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THE PECULIAR STATE

John Chuckman

A lawyer gave a brief opinion piece on Canada’s public radio, the CBC, in which he flatly said that criticism of Israel is a form of anti-Semitism.

I guess we should be grateful that people in Canada are much less violent in their opinions than people in the U.S. where one lawyer wrote an essay, published on the Internet, seriously advocating the execution of the families of those who commit terrorist acts in Israel. Another American lawyer, a very prominent one, has advocated protocols governing the legal use of torture in the United States.

I can’t blame the CBC for once broadcasting what is essentially political smut because, on the whole, the network is fair, enlightened, and far freer of nasty political pressure than public radio in the United States. Everyone who makes an honest effort is entitled to make an honest mistake now and then.

Calling people names because you dislike their views is not logic and is not any form of argument. It is not even decent. I can’t see how this lawyer’s words differ from American Senator McCarthy using the dangerously-loaded slur, Communist, applied to anyone he didn’t want working in the State Department or in Hollywood.

If I indulge this lawyer’s name-calling, saying it resembles logic, what comes to mind is another lawyer’s argument at the trial many years ago of a man who had slashed a woman’s throat and then tried to strangle her with a lamp cord. That lawyer claimed his client had only been applying a tourniquet to a wound he accidentally inflicted.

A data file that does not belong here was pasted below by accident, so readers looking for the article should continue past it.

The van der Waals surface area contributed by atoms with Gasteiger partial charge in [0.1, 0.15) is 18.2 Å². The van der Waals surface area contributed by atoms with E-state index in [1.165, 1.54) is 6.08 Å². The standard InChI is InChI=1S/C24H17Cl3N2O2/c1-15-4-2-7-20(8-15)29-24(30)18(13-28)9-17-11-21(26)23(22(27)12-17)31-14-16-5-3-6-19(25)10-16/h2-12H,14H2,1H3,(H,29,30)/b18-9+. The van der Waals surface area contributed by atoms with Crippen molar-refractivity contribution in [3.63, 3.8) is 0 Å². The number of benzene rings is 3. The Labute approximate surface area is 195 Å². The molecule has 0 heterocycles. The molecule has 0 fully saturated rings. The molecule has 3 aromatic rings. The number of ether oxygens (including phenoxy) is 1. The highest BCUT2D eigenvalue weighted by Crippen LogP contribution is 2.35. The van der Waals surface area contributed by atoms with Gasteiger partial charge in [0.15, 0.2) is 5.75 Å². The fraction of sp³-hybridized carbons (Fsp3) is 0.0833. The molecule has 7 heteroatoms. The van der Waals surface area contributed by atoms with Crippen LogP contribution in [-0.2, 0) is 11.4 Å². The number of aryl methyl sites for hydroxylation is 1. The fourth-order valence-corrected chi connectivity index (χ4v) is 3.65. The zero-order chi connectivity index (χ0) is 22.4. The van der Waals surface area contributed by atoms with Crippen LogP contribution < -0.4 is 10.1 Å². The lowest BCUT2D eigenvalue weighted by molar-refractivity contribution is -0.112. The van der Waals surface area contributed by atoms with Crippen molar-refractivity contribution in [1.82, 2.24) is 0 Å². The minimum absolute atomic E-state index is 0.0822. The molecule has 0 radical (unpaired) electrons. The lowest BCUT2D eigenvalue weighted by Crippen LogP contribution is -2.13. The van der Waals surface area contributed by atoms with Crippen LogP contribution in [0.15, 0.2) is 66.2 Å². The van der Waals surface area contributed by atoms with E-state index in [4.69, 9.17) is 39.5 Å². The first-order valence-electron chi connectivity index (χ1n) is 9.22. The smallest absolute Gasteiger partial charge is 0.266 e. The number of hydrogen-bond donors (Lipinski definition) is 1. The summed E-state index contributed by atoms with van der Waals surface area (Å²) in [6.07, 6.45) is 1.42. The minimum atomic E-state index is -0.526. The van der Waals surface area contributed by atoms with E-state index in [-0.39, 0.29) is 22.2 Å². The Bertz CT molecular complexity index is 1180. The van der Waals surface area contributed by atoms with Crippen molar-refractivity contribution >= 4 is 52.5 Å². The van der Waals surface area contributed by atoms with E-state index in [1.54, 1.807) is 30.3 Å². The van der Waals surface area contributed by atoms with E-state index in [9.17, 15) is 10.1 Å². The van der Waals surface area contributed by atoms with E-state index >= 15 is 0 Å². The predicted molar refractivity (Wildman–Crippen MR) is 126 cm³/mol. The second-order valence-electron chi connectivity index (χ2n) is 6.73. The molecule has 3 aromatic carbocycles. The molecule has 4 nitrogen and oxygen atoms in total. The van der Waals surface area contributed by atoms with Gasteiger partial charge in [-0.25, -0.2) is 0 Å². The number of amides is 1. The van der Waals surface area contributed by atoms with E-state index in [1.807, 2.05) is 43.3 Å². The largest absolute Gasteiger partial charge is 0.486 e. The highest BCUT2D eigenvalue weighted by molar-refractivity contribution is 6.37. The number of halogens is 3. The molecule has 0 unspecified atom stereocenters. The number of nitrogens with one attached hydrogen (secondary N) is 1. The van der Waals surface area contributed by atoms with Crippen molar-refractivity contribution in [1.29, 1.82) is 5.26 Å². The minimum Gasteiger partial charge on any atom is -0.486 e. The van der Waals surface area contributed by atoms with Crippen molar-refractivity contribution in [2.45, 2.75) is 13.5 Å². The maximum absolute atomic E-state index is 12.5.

This lawyer’s fantasy argument is that the very selectivity of Israel’s critics ipso facto proves their anti-Semitism. Why aren’t these same people out criticizing China about Tibet he demanded? Apart from the fact that many of them do criticize other injustices in the world – a fact which makes the lawyer’s words into the cheap trick of a straw-man argument – one has to ask just whom he includes in his indictment?

Does he include decent, honorable people like Uri Avnery, former member of the Knesset, a citizen of Israel who writes regularly of the injustices committed by the country he loves? Does he include the great pianist and conductor Daniel Barenboim who grew up partly in Israel and has many times criticized its policies? Does he include the chief rabbi of the United Kingdom who expressed his rejection of Sharon’s brutality? Does he include Desmond Tutu and Nelson Mandela who both have described what they see in Israel as the apartheid with which they are intimately familiar?

All people supporting any cause must be selective. You can’t focus on the facts if your attention is distributed among fifty causes, and advocacy or criticism without facts is vacuous. Ghandi had a focus as did Martin Luther King as did Tutu as did all the early Zionist leaders as did Arafat. Taking on every injustice in the world plainly makes it impossible to say much to the point about any of them.

So why does anyone focus on Israel? In part, for the simple reason that we are overwhelmed with awareness of Israel in our press. A day almost cannot pass that we do not have a news story about Israel. The slightest statement of Ariel Sharon is reported with about the same weight as the words of major world statesmen. We hear of every change in his cabinet. We hear of every change in his plans. We hear of every meeting he has with other leaders. When was the last time you read or heard a story about Tibet?

As a quick check of the intuitive truth of this claim, do a Google search of leaders’ names. At this writing, a search of Sharon turned up 24,700,000 references. A search for Blair turned up 24,400,000. Bush, which includes two presidents of the United States plus governors and cabinet posts, nets us 88,700,000 references. China’s leader, Hu Jintao had 770,000 references. All of these searches, of course, include people other than the individual in question, but the world’s population of Sharons is not large.